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ChE381 & 382: Process Evaluation and Chemical Systems Design I & II

Articles on Estimating Capital Costs

Capital costs quickly calculated:  estimating capital costs early can prevent unnecessary expenditures on dead-end projects
Author(s): Gael D. Ulrich and Palligarnai T. Vasudevan.
Source: Chemical Engineering. 116.4 (Apr. 2009): p46.
 
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Short-cut piping costs: this method saves precious time in preparing estimates for pre-design and other approximated analyses. Gael D. Ulrich and Palligarnai T. Vasudevan. Chemical Engineering. 113.3 (Mar. 2006) p44.
 
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Chemical Engineering:  Journal includes monthly feature: Economic Indicators. Includes Chemical Engineering Plant Cost Index (CEPCI), Current Business Indicators, Chemical Process Industry Output Index, and (through 2011) the Marshall & Swift Equipment Cost Index.  Buyer's Guide published annually.

More Cost Estimating Resources

Rules of Thumb for Chemical Engineers,  by Steven Hall,  Elsevier, 2012   (online via Knovel)

Perry's Chemical Engineers' Handbook, 8th ed., 2008
See Chapter 9 on cost analysis.
Latest edition is on Reserve for this course:  TP151 .P45 2008

Article on Estimating Operating Costs

How to estimate operating costs: for assessing the attractiveness of a proposed new or retrofit project, the capital cost estimate is just the first element in the picture. The profitability of the proposal hinges on the operating costs it will incur. William M. Vatavuk. Chemical Engineering, v.112, no..7 (July 2005) p33.  (Word Count: 3771).

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Cost of Utilities

Useful article from Chemical Engineering:

How to estimate utility costs: utility estimates are often complicated because they depend on both inflation and energy costs. This simplified approach offers a two-factor utility-cost equation and the relevant coefficients for a number of utilities. Gael D. Ulrich and Palligarnai T. Vasudevan. Chemical Engineering. 113.4 (Apr. 2006) p66.

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Sources for Utility Costs:

Much of the information below comes from the U.S. Energy Information Agency

Waste Treatment Costs

e-BookEssentials of Water Systems Design in the Oil, Gas, and Chemical Processing Industries, Springer, 2013.

 

Useful article from Chemical Engineering Progress (CEP) on methods and costs of treating waste water and gas:

Predesign for Pollution Prevention and Control, by Gael Ulrich and Palligarnai Vasudevan, CEP, June 2007, p. 53-69.

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Carol Salomon for a copy of the article.

Advice from Prof. William Wilcox, Clarkson University:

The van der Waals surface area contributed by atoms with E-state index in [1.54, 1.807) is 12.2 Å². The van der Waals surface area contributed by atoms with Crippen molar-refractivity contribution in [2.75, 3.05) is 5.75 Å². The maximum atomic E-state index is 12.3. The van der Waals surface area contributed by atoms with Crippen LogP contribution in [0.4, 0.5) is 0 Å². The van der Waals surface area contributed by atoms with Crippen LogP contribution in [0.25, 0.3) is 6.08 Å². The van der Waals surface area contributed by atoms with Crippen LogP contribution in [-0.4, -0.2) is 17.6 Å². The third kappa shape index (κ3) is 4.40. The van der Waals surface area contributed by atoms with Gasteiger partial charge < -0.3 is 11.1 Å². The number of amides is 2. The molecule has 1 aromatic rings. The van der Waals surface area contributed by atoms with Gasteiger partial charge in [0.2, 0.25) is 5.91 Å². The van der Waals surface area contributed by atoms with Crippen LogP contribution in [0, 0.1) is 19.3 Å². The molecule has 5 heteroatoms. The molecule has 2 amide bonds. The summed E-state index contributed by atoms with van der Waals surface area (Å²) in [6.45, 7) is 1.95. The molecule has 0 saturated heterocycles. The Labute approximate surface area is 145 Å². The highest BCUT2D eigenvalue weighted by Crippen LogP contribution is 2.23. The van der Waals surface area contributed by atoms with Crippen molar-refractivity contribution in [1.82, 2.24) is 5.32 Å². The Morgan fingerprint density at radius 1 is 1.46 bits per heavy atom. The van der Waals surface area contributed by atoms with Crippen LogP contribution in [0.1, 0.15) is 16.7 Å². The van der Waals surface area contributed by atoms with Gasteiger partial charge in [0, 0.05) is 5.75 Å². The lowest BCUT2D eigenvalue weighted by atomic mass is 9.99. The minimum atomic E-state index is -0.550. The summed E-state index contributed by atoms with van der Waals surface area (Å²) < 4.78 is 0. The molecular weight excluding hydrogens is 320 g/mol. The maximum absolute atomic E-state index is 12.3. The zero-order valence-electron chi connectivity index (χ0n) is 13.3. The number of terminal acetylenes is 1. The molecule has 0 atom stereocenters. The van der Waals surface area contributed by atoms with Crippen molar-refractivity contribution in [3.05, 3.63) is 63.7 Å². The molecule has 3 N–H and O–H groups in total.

• Waste gas: Take a credit for a combustible (fuel) waste gas that is at a concentration above the upper flammability limit as the cost of an equivalent amount of natural gas based on its lower heating value (LHV).  (Tabulations of data.)   The same can be done if the combustible components are present below the lower flammability limit, but sufficient oxygen is present for catalytic combustion to recover the LHV.  HYSYS gives the LHV for a stream under the Properties tab.  If the gas is below the lower flammability limit and consists of components that can be burned to CO2 and H2O, assume that these components are eliminated in a flame at a cost of $0.005/kg.  Any products not permitted to be exhausted (such as SO2 in many places) must be removed before the gas is released.  Charge $0.20 per kg of materials that must be removed.  Assume these are 2001 prices; update the burning cost using the price of natural gas and the waste treatment cost by the price of electricity.
  • Waste water:  Charge $0.25 per kg of components that must be removed before discharge of the water.  This cost is for 2001, so update using the cost of electricity.

See also:

Industrial Waste Treatment Handbook, 2nd ed., Woodward & Curran, Inc., (Elsevier, 2006).  Online via Knovel.

Handbook of industrial and hazardous wastes treatment, L.K. Wang, C. Yapijakis, et al., eds., (Marcel Dekker, 2004)
Cooper Library Main Collection: TD897.5 .H35 2004.  Copy also in Reference.

Wages and Benefits

Wages and benefits

  • Bureau of Labor Statistics: Main Site; Statistics download (“Chemical equipment operators and tenders” are category 51-9011 in these Excel tables, which give hourly and annual wages, and do not include Employer Costs for Employee Compensation, i.e. fringe benefits)
  • ENR: Magazine, formerly Engineering News-Record:
  • Oil & Gas Journal:  Available online at NYU's Bobst Library.
  • Salary.com Click on Benefits to see total pay package.  Data probably from the U.S. Bureau of Labor Statistics (see above).

Acknowledgements

With thanks to Librarian Jill Powell at Cornell University's Engineering Library, and to Professor William Wilcox of Clarkson University, for permission to adapt and re-use information from their Chemical Engineering Design research guides.

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